The Cavalier Daily
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ISIS telephone service faces new online competition

Good-bye ISIS man, hello mouse.

University students now can click their way into classes from their personal computers, thanks to a new online program that already has begun to compete with the telephone as the preferred method of registration.

"I think probably by spring registration, we'll see the Web overtake the phone. I think everybody pretty much expects that," said Don Reynard, director of operations and data services.

Everything from grades to semester schedules to lists of books for classes now is available to students, after nearly 20 months of preparation by ITC and the University Registrar.

The new online service was created in response to student requests.

"We had many students say 'why can't we do this on the Web?' And now we can say, 'here you are, now you can,'" Registrar Ann Antrobus said. "For some students, seeing something is so much more advantageous than hearing it."

Already, more than 5,422 students have used the Web to final register, compared to 9,977 who used the phone.

The number of students who registered online is higher than anticipated because the new service was not advertised, Antrobus said.

"We didn't make a big splash and say 'look at what we've done,' because we wanted to be able to test it without having 18,000 students signing on at the same time," she said.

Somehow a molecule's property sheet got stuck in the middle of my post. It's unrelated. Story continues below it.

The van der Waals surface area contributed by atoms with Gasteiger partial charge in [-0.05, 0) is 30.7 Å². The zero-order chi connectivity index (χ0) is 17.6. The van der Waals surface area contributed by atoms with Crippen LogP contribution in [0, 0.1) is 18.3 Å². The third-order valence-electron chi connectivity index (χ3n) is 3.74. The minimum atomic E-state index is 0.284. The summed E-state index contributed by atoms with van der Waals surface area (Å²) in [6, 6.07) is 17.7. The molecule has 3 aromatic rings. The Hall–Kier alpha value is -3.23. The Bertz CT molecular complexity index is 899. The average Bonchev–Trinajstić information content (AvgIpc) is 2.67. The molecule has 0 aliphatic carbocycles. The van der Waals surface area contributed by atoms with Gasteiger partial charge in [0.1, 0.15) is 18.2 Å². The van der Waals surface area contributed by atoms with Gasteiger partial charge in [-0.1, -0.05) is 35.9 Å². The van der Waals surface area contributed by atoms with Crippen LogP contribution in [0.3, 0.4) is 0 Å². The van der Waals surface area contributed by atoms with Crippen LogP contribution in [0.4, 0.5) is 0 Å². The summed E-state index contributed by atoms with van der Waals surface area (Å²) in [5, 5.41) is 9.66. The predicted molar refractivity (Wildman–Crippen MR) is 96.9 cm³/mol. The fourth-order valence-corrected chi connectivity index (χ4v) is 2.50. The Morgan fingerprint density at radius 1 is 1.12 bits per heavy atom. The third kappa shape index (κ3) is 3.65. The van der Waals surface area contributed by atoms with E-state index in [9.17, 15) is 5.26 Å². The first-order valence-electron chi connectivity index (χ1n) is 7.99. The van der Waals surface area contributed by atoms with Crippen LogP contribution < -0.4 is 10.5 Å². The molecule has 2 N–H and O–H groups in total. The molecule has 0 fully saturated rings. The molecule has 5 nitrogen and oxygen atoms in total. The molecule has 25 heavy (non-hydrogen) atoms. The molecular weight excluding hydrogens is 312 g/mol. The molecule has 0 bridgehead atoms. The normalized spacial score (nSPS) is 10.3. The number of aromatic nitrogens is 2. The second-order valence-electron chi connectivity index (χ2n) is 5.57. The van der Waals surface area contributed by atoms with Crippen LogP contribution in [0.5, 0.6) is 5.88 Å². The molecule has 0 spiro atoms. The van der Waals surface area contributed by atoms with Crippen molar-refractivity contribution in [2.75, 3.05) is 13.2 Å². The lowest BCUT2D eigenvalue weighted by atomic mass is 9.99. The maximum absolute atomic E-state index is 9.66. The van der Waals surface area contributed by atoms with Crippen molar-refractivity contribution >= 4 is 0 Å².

Because students are more computer savvy than they were even a few years ago, the online registration service has really taken off, surprising the Web program's creators.

"We had some shaky moments this week when the system would get slow or bogged down," Antrobus said.

Because the next few weeks are a critical period, the system is being monitored daily, she said.

But she added that ITC is ironing out the kinks and the site should be able to handle increased traffic in the future.

And students should not worry about security online, said Russ Dinsmore, project manager and systems analyst.

"Nobody can snitch your ID or PIN number while you're working on ISIS online," Dinsmore said.

The system also has a safeguard that automatically shuts off access after two minutes if it is not being used, in case students forget to log out while working in a lab or library.

The Registrar was so concerned with ensuring adequate security that the office cancelled its contract with the original vendor, Epos, in favor of an in-house team of ITC and Registrar personnel. This switch-up came after some delay.

Now the system is going strong. Over 15,000 hits were recorded Tuesday, with 230,000 requests for information, Dinsmore said.

"You know, you guys pay a lot of money to go here and so you need a good service and the Internet's the way to do that," he said. "All the big universities are going towards that"